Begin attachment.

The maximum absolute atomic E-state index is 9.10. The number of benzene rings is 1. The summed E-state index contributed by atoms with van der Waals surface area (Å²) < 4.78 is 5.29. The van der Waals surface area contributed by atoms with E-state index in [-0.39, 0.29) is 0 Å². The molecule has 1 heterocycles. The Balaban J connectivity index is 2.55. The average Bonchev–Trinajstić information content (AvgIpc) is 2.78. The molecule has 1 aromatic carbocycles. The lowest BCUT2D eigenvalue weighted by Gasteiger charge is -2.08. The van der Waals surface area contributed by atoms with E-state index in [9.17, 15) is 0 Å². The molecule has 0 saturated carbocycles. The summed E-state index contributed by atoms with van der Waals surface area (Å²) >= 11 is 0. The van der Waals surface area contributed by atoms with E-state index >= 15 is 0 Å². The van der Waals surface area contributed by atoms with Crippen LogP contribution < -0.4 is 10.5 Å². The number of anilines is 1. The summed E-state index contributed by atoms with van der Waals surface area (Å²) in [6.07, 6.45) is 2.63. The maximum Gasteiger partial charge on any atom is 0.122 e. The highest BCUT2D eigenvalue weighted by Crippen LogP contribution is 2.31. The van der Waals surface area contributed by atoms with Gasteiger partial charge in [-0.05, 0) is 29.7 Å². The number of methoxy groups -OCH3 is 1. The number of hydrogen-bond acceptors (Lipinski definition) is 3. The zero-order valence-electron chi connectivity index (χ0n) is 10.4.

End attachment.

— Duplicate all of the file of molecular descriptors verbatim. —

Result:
The maximum absolute atomic E-state index is 9.10. The number of benzene rings is 1. The summed E-state index contributed by atoms with van der Waals surface area (Å²) < 4.78 is 5.29. The van der Waals surface area contributed by atoms with E-state index in [-0.39, 0.29) is 0 Å². The molecule has 1 heterocycles. The Balaban J connectivity index is 2.55. The average Bonchev–Trinajstić information content (AvgIpc) is 2.78. The molecule has 1 aromatic carbocycles. The lowest BCUT2D eigenvalue weighted by Gasteiger charge is -2.08. The van der Waals surface area contributed by atoms with E-state index in [9.17, 15) is 0 Å². The molecule has 0 saturated carbocycles. The summed E-state index contributed by atoms with van der Waals surface area (Å²) >= 11 is 0. The van der Waals surface area contributed by atoms with E-state index >= 15 is 0 Å². The van der Waals surface area contributed by atoms with Crippen LogP contribution < -0.4 is 10.5 Å². The number of anilines is 1. The summed E-state index contributed by atoms with van der Waals surface area (Å²) in [6.07, 6.45) is 2.63. The maximum Gasteiger partial charge on any atom is 0.122 e. The highest BCUT2D eigenvalue weighted by Crippen LogP contribution is 2.31. The van der Waals surface area contributed by atoms with Gasteiger partial charge in [-0.05, 0) is 29.7 Å². The number of methoxy groups -OCH3 is 1. The number of hydrogen-bond acceptors (Lipinski definition) is 3. The zero-order valence-electron chi connectivity index (χ0n) is 10.4.